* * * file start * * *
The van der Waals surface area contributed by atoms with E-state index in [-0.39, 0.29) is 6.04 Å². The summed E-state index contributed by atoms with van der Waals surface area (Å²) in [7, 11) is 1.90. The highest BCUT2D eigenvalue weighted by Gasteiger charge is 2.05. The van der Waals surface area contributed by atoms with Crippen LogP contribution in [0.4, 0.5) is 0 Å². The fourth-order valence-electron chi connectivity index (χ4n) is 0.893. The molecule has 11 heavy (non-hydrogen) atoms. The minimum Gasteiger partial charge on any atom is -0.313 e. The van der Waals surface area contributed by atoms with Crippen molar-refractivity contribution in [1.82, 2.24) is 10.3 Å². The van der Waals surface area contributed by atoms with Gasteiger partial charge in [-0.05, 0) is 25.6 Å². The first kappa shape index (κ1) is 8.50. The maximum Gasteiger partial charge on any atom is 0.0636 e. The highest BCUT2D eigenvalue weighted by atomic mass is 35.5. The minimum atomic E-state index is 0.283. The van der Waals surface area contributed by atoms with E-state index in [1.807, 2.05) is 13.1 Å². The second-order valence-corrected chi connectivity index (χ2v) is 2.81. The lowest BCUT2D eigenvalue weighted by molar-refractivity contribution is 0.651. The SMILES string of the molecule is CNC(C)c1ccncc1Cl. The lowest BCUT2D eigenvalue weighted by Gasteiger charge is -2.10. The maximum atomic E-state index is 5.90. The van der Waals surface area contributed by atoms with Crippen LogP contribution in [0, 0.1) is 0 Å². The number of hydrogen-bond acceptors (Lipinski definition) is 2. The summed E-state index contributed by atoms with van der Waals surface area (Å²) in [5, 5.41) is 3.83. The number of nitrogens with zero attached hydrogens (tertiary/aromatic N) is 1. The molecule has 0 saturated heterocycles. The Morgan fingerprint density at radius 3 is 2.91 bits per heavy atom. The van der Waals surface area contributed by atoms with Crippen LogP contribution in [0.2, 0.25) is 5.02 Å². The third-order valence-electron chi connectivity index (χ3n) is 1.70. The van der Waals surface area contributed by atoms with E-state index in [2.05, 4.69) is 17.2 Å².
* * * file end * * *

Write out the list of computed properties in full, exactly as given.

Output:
The van der Waals surface area contributed by atoms with E-state index in [-0.39, 0.29) is 6.04 Å². The summed E-state index contributed by atoms with van der Waals surface area (Å²) in [7, 11) is 1.90. The highest BCUT2D eigenvalue weighted by Gasteiger charge is 2.05. The van der Waals surface area contributed by atoms with Crippen LogP contribution in [0.4, 0.5) is 0 Å². The fourth-order valence-electron chi connectivity index (χ4n) is 0.893. The molecule has 11 heavy (non-hydrogen) atoms. The minimum Gasteiger partial charge on any atom is -0.313 e. The van der Waals surface area contributed by atoms with Crippen molar-refractivity contribution in [1.82, 2.24) is 10.3 Å². The van der Waals surface area contributed by atoms with Gasteiger partial charge in [-0.05, 0) is 25.6 Å². The first kappa shape index (κ1) is 8.50. The maximum Gasteiger partial charge on any atom is 0.0636 e. The highest BCUT2D eigenvalue weighted by atomic mass is 35.5. The minimum atomic E-state index is 0.283. The van der Waals surface area contributed by atoms with E-state index in [1.807, 2.05) is 13.1 Å². The second-order valence-corrected chi connectivity index (χ2v) is 2.81. The lowest BCUT2D eigenvalue weighted by molar-refractivity contribution is 0.651. The SMILES string of the molecule is CNC(C)c1ccncc1Cl. The lowest BCUT2D eigenvalue weighted by Gasteiger charge is -2.10. The maximum atomic E-state index is 5.90. The van der Waals surface area contributed by atoms with Crippen LogP contribution in [0, 0.1) is 0 Å². The number of hydrogen-bond acceptors (Lipinski definition) is 2. The summed E-state index contributed by atoms with van der Waals surface area (Å²) in [5, 5.41) is 3.83. The number of nitrogens with zero attached hydrogens (tertiary/aromatic N) is 1. The molecule has 0 saturated heterocycles. The Morgan fingerprint density at radius 3 is 2.91 bits per heavy atom. The van der Waals surface area contributed by atoms with Crippen LogP contribution in [0.2, 0.25) is 5.02 Å². The third-order valence-electron chi connectivity index (χ3n) is 1.70. The van der Waals surface area contributed by atoms with E-state index in [2.05, 4.69) is 17.2 Å².